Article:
Victoria Wells is a Philadelphia native and has been an avid reader since childhood. Wells’ interest in writing took root while taking a creative writing course in college. Her most memorable assignment was the rewriting of the last chapter of The Color Purple. Though she did very well in this course it would be years before she would pen a novel.
Using writing as a tool to escape the hassles and worries of everyday life, Wells decided to pen a novel. In November 2006 she released her self-published debut romance novel, A Special Summer. After receiving positive feedback and believing her story portrayed strong, intelligent, self-sufficient African American characters dealing with and working through relationship issues, Wells decided to submit her manuscript for traditional publishing. In August 2007, Xpress Yourself Publishing made an offer to re-release A Special Summer, March 4, 2008.
We had the privilege of interviewing Victoria to find out more about her hot book, A Special Summer, and also to find out more about the author behind the book.
Thank you for this interview, Victoria. Can we begin by asking why you decided to write A Special Summer?
You’re welcome. I decided to write A Special Summer because I wanted to share a story others would enjoy about a couple working through some tough, heavy-duty relationship issues. Also, I wanted to create a romance, which depicts strong, self-sufficient African American characters. Although the characters are African American anyone reading this story can relate to the real life issues the characters find themselves battling.
Why did you choose the romance genre? Did you choose it or did it choose you?
I choose romance because I’m a sucker for happy endings. I just love that euphoric feeling I get when the hero and heroine ride off into the sunset. With all the madness going on in society today being able to temporarily escape is like recharging a run down battery. As an author, I want to be able to help others experience this same feeling of euphoria even if it’s only for a few hours out of a hectic day.
How long did it take you to write and, even more important, how long did it take for your book to be published?
It took me about eight weeks to write the rough draft and then another four months to get the story exactly the way I wanted it. My book was initially self-published in November of 2006. After receiving positive feedback from readers I decided to submit my manuscript to three publishing houses (actually four, but I never received a response from one of them) in February of 2007. About three months after submitting one of the publishing houses rejected my manuscript whereas the other two were interested. In August of 2007 Xpress Yourself Publishing offered me a contract to re-release A Special Summer.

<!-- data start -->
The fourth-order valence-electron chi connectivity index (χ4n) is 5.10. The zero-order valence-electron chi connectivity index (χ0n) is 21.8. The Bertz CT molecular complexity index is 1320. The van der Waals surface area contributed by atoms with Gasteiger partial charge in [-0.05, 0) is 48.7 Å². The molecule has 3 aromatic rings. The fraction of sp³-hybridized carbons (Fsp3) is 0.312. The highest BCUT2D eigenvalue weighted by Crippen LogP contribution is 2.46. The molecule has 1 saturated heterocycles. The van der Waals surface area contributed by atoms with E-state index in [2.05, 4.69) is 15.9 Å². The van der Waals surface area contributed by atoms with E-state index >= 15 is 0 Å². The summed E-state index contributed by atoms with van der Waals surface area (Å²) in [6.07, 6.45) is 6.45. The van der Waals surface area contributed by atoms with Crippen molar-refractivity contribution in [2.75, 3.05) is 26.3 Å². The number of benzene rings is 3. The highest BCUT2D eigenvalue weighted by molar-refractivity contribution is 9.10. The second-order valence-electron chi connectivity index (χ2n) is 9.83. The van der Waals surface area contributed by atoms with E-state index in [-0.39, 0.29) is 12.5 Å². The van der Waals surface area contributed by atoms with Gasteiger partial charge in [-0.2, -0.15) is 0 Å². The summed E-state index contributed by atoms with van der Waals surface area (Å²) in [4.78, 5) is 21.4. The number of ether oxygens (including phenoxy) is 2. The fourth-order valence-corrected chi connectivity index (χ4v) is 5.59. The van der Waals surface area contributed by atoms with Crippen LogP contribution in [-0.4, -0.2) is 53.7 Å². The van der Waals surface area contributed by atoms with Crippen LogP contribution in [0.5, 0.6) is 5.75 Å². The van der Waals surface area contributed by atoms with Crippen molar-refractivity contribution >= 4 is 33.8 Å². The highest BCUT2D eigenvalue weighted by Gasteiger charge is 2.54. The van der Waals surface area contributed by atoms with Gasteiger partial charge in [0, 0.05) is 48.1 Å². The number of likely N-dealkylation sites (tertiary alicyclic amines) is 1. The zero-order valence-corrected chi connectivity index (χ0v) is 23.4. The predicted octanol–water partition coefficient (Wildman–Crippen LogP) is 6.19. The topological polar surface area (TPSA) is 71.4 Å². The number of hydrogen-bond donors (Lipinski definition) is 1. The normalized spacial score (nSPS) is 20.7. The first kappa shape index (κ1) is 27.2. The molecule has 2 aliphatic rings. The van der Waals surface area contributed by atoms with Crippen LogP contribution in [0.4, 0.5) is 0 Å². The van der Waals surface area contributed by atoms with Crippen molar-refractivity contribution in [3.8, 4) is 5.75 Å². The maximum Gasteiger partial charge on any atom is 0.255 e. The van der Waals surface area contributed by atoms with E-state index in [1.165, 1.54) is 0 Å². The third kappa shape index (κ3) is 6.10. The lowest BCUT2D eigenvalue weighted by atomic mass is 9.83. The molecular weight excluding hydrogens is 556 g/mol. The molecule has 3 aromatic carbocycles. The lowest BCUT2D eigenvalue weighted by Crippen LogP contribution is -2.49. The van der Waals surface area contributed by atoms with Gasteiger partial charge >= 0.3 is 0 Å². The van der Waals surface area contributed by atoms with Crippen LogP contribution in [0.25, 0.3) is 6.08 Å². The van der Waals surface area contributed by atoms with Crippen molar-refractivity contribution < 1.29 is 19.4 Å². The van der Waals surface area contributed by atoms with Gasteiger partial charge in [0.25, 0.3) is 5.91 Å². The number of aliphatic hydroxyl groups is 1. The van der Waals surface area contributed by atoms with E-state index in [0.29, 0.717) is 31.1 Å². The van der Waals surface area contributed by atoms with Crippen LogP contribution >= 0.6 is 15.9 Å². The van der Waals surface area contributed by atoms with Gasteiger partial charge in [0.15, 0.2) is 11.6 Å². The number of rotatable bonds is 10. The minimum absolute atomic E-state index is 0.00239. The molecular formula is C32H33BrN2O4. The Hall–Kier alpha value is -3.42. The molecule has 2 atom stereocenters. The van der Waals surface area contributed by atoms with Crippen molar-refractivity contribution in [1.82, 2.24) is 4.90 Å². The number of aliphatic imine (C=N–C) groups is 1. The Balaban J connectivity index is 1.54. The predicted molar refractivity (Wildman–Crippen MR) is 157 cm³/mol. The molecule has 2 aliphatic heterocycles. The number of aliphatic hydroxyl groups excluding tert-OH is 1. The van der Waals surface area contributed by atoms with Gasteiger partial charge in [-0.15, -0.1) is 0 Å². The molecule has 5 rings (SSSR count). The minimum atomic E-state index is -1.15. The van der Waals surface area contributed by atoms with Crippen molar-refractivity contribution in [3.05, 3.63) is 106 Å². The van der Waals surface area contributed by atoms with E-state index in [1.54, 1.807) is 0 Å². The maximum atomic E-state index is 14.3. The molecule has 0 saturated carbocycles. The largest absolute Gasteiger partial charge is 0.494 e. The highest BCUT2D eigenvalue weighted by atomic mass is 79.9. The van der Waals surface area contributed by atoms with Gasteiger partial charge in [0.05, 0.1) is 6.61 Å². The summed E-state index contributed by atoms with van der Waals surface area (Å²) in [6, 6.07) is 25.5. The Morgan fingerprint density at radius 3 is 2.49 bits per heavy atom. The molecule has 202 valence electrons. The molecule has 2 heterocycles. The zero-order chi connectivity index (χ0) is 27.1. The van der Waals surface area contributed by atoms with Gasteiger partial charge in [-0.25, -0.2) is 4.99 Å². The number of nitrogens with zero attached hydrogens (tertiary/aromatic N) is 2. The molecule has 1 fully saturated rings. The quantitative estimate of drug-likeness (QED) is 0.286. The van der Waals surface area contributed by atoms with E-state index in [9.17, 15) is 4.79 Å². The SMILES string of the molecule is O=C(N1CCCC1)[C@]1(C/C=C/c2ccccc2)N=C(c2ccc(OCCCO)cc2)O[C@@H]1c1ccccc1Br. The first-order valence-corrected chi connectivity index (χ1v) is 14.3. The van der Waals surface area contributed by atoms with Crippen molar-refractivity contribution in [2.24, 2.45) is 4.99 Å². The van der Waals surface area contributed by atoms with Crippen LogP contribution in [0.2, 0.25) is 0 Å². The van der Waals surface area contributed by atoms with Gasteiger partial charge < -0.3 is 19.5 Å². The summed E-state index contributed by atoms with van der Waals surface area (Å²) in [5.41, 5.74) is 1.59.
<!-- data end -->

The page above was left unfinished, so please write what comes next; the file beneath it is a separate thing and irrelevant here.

You are a strong advocate for patients with sickle cell disease. Can you tell us why and what you do to help others with the life-threatening disease?
I’ve dedicated my seventeen-year career to taking care of patients with this disease. Unfortunately, many people suffering from this disease live below the poverty level. Because of this they fall into what is known as the “underserved population.” I run a unit that is similar to a day hospital where patients come for the day to receive treatment when they’re experiencing a painful episode instead of going to an emergency room waiting hours before being seen by a doctor. During my assessment of the patient I evaluate them for complications that may have brought on a painful crisis. Also, as an advocate I educate other nurses and healthcare providers on how to care for sickle cell patients, participate in research and present research findings at national conferences.
You have won many awards in your profession as a nurse. Would you like to tell us about them?
Sure. The Nursing Spectrum Award is an award where another nurse nominates a colleague in a specific category. The nurse is judged based on service and dedication to the nursing profession. Hundreds of nurses are nominated usually in tri-state areas throughout the country. In May 2005 I won the regional award for the Clinical Care category because of my work with sickle cell patients. The nurses who win in their category are automatically entered as finalist at the national level.
In October 2005 I went on to win National Nurse of the year. The Movers and Shakers Award is given to a person who is active in their community. The American Women’s Heritage Society, National Association of University Women, National Association of Phi Delta Kappa, Top Ladies of Distinction and Two Thousand African American Women present this award. On March 19, 2006 I was presented with this award along with a Citation from the City Council of Philadelphia. This honor was bestowed upon me for organizing and running a free hypertension clinic through Refuge Evangelical Baptist Church since 2002.
How do you combine the daily pressures of nursing and writing novels?
I try really hard to leave work at work. Writing really helps me to forget about everything else as I step into the world of my characters. Inside this world I let them take charge and do what they tell me to do.
What’s next for you?
Currently I’m working on my second novel that’s due for release early 2009.
Thank you for this interview, Victoria. Any final words?
You’re more than welcome. Thanks for giving me this wonderful opportunity to talk about my book.
Victoria Wells is the author of the multicultural romance novel, A SPECIAL SUMMER. You can find out more about her and her book at her website at www.victoria-wells.com .